This years injury list included 6 children and 4 not-so-bright adults with fractured limbs, most of whom had fallen out of trees during the miserably short Mango season! We joked with our Baiga Chiriyas, (birds in Hindi), that the tag of being a bird-brain had taken on a whole new meaning, and started twittering to our invalids. Laughter can erupt even in painful moments. Hori Lal Dhurve, (my chief assistant and problem solver in all we do with the Baigas, and our tourism project), and I had to have serious/comical talks in many villages about bird-like activities being pursued, and that it wasn't a good idea to expect thin little branches to tolerate the weight of us heavier humans, and the message got across - but probably only until the next season's mangoes lure them up a tree. Luckily all the fractures were clean breaks, which a couple of uncomfortable months in plaster, (in April & May when our temperatures soared to all time highs! !), repaired strongly. Tragically one little girl of 2 years, ??, was not so fortunate. She had followed someone up a tree and fell from a great height onto her spine. Her parents brought her to me only after 10 days, which was just too late. We were able to lessen the agony, but she slipped away very soon.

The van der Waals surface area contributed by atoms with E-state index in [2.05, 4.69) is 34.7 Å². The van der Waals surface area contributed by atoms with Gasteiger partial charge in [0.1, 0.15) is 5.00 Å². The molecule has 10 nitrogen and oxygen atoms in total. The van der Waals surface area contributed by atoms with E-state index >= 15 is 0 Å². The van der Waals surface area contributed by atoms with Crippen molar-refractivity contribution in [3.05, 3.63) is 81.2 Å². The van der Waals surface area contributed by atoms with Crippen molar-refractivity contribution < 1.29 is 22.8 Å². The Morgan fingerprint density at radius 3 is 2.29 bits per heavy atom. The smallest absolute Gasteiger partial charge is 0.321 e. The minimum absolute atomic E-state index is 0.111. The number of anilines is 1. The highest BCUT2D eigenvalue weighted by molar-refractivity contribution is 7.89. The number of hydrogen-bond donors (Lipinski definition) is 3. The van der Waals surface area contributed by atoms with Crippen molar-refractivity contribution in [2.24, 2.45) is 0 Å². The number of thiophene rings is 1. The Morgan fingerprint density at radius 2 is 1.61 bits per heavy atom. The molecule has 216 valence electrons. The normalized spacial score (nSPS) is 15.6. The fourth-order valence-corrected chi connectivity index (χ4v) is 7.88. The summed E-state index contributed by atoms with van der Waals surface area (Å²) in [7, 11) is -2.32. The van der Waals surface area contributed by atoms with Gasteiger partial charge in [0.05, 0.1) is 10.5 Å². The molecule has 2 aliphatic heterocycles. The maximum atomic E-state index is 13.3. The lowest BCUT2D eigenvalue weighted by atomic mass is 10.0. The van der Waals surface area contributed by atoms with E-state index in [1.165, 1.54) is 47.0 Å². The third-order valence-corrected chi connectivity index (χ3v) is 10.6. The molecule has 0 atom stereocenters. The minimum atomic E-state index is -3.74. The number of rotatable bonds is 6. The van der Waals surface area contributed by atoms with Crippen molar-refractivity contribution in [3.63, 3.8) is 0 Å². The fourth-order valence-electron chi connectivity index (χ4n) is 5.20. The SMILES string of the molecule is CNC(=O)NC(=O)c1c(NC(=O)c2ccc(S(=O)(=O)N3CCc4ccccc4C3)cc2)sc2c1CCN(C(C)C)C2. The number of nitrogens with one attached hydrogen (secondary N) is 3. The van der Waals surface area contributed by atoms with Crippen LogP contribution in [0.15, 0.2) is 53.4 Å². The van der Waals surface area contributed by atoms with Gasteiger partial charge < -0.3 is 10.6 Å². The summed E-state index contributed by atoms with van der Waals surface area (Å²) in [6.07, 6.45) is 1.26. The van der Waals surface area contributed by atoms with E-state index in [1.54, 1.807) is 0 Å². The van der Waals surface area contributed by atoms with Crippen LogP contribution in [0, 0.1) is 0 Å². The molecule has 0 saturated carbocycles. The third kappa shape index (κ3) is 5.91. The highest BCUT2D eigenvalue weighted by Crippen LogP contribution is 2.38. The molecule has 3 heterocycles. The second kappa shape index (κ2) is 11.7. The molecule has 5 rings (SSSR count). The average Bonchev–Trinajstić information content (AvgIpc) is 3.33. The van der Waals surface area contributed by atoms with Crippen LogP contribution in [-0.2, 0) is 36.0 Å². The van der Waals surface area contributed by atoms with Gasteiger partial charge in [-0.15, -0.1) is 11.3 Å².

We are now pushing hard to have an accident & emergency facility attached to the hundred bed hospital Yogeshwar Raj Singh has recently succeeded in getting sanctioned from the State Ministry for Health. Badly broken limbs and severe burns usually have to be referred to Raipur, but most of Kawardha's poor, especially Baigas, just will not go there for fear of being ripped off, while the roads are still ghastly and the city frightens them. It is essential we have these facilities available here, even if we at KBTT have to watch over each referred case. Yogeshwar Raj Singh has requested the State Minister for Forests to place a total ban on any logging activities in the Kawardha Forest Range, and has also proposed the establishment of The ~ Sahaspur Wildlife Sanctuary, which has been approved in principle, and we now await the implementation procedures to form the boundaries and employ locals Tribals to participate in its protection. Without jungles our Baiga friends, (and ultimately all humanity in this area), will most definitely discover water & food difficult to find or grow, and along with these gentle souls will fade the sightings and calls of the animals and birds with whom they share these tracks of Mother Nature' s purity Let us hope that we, as a species, wake up soon to the fact that we are not invincible, and if we let Tribals, Tigers and the natural environments the Creator permits us to live in simply perish from existence, we, the more clever, progressive, superior and infinitely more destructive beings will follow these gentler peoples and creatures into obscurity, and sooner than we think. lndia is already facing these crisis, regularly.